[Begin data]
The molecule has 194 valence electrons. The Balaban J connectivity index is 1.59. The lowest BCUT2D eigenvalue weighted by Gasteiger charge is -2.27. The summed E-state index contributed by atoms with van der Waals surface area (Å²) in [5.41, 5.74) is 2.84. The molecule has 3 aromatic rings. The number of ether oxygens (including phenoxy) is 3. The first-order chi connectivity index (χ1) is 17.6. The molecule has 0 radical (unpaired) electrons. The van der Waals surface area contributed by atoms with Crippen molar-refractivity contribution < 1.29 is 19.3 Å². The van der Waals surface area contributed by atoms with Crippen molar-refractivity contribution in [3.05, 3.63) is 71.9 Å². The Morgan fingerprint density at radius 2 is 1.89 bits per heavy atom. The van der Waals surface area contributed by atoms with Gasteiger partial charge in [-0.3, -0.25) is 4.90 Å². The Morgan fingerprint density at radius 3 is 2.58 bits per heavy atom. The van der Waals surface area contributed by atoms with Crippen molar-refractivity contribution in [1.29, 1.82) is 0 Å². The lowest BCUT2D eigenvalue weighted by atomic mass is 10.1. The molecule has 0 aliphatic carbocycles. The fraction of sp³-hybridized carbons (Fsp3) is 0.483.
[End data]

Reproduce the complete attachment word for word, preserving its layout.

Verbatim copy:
The molecule has 194 valence electrons. The Balaban J connectivity index is 1.59. The lowest BCUT2D eigenvalue weighted by Gasteiger charge is -2.27. The summed E-state index contributed by atoms with van der Waals surface area (Å²) in [5.41, 5.74) is 2.84. The molecule has 3 aromatic rings. The number of ether oxygens (including phenoxy) is 3. The first-order chi connectivity index (χ1) is 17.6. The molecule has 0 radical (unpaired) electrons. The van der Waals surface area contributed by atoms with Crippen molar-refractivity contribution < 1.29 is 19.3 Å². The van der Waals surface area contributed by atoms with Crippen molar-refractivity contribution in [3.05, 3.63) is 71.9 Å². The Morgan fingerprint density at radius 2 is 1.89 bits per heavy atom. The van der Waals surface area contributed by atoms with Gasteiger partial charge in [-0.3, -0.25) is 4.90 Å². The Morgan fingerprint density at radius 3 is 2.58 bits per heavy atom. The van der Waals surface area contributed by atoms with Crippen molar-refractivity contribution in [1.29, 1.82) is 0 Å². The lowest BCUT2D eigenvalue weighted by atomic mass is 10.1. The molecule has 0 aliphatic carbocycles. The fraction of sp³-hybridized carbons (Fsp3) is 0.483.